Acid-sensing ion channel-1 contributes to axonal degeneration in autoimmune inflammation of the central nervous system


Multiple sclerosis is a neuroinflammatory disease associated with axonal degeneration1,2. The neuronally expressed, proton-gated acid-sensing ion channel-1 (ASIC1)3,4 is permeable to Na+ and Ca2+, and excessive accumulation of these ions is associated with axonal degeneration5. We tested the hypothesis that ASIC1 contributes to axonal degeneration in inflammatory lesions of the central nervous system (CNS). After induction of experimental autoimmune encephalomyelitis (EAE), Asic1−/− mice showed both a markedly reduced clinical deficit and reduced axonal degeneration compared to wild-type mice. Consistently with acidosis-mediated injury, pH measurements in the spinal cord of EAE mice showed tissue acidosis sufficient to open ASIC1. The acidosis-related protective effect of Asic1 disruption was also observed in nerve explants in vitro. Amiloride, a licensed and clinically safe blocker of ASICs, was equally neuroprotective in nerve explants and in EAE. Although ASICs are also expressed by immune cells, this expression is unlikely to explain the neuroprotective effect of Asic1 inactivation, as CNS inflammation was similar in wild-type and Asic1−/− mice. In addition, adoptive transfer of T cells from wild-type mice did not affect the protection mediated by Asic1 disruption. These results suggest that ASIC1 blockers could provide neuroprotection in multiple sclerosis.

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Figure 1: Asic1 disruption ameliorates disease severity in EAE mice.
Figure 2: Acidosis in inflammatory CNS tissue and upregulation of ASIC1 in inflammatory EAE brains mediate axonal degeneration.
Figure 3: ASIC1 disruption or blockade by amiloride ameliorates disease severity and axonal loss in EAE mice.
Figure 4: The neuroprotective effect of ASIC1 inactivation or blockade does not depend on ASIC1-expressing T cells.


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We thank C. Pugh's laboratory for assistance with HIF-1α western blotting. Work in the authors' laboratories is supported by the Danish (L.F.) and UK Medical Research Councils (L.F., A.V.), the Karen Elise Jensen Foundation, the Lundbeck Foundation, the Danish Multiple Sclerosis Society, the European Union (European Commission Descartes Prize and FP6 Neuropromise, Functional Genomics in Mutant Mouse Models as Tools to Investigate the Complexity of Human Immunological Disease (Mugen) and Autoimmunity and Rheumatic Disease Research Groups (ARDIS)) and G.B. Holding (Viby) ApS (L.F.). M.A.F. is supported by the Deutsche Forschungsgemeinschaft (DFG FR1720/1-1) and the Medical Research Council Career Development Fellowship. R.E. is supported by the Schweizerische Multiple Sklerose Gesellschaft and a Berrow Scholarship.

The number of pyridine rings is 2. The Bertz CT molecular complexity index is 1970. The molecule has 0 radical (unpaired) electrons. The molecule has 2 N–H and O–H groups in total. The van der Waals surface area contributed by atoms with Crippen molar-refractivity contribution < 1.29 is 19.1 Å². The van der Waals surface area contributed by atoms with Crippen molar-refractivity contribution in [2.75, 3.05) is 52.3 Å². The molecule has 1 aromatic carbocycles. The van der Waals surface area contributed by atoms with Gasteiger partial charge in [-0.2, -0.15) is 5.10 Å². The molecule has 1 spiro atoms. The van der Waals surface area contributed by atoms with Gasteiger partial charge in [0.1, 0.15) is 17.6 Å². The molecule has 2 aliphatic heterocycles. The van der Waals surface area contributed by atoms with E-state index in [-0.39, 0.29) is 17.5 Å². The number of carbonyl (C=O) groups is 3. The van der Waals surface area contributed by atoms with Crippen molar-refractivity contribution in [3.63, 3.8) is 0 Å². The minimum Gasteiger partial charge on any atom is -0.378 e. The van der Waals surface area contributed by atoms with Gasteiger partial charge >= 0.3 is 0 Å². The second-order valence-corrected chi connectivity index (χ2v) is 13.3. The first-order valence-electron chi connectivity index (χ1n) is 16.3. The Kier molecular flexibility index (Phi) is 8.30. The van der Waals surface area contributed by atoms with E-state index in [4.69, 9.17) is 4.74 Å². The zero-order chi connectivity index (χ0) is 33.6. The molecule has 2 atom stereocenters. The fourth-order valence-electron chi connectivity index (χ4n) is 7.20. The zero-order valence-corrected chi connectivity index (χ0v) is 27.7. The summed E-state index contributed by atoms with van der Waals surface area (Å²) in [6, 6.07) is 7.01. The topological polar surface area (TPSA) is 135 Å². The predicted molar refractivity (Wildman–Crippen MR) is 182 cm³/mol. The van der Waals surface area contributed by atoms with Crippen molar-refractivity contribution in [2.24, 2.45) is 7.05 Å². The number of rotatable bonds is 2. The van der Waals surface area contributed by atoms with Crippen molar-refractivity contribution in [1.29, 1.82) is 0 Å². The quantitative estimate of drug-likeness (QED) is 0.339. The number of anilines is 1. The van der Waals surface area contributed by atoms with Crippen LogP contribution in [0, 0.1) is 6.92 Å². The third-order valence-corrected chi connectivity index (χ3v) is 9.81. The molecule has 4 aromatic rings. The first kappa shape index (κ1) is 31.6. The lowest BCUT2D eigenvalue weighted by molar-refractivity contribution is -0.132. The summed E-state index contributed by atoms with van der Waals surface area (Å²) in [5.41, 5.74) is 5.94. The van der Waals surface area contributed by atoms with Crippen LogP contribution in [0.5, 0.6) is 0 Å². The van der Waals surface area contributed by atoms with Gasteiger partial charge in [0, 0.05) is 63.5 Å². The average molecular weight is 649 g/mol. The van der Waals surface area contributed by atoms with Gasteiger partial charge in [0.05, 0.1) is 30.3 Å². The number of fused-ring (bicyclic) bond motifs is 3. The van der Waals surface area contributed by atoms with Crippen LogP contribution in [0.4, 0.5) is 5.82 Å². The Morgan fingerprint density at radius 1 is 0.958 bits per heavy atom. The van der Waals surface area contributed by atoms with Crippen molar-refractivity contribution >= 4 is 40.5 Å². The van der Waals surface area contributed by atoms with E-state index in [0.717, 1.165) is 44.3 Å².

Author information

M.A.F. and L.F. formulated the hypothesis and initiated and organized the study. M.A.F. and M.J.C. performed the main experimental work and analyzed the data. R.E. and S.V. helped with some experimental procedures. L.F. oversaw the experiments, analyzed the data and provided the main funding for the research. A.V. contributed to data discussion. M.A.F. and M.J.C. drafted the manuscript and L.F. and A.V. helped with writing the final manuscript. J.A.W. and M.J.W. generated Asic1−/− mice and the antibody to ASIC1 and contributed to data discussion.

Correspondence to Lars Fugger.

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Competing interests

The Medical Research Council UK has filed a patent application entitled "Treatment for demyelinating disease" (priority US filing no. 60/830681, priority GB filing no. 0614058.6; priority date 14th July 2006), which is based on the research described in this paper. M.A.F. and L.F. are listed as inventors in this application.

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Friese, M., Craner, M., Etzensperger, R. et al. Acid-sensing ion channel-1 contributes to axonal degeneration in autoimmune inflammation of the central nervous system. Nat Med 13, 1483–1489 (2007) doi:10.1038/nm1668

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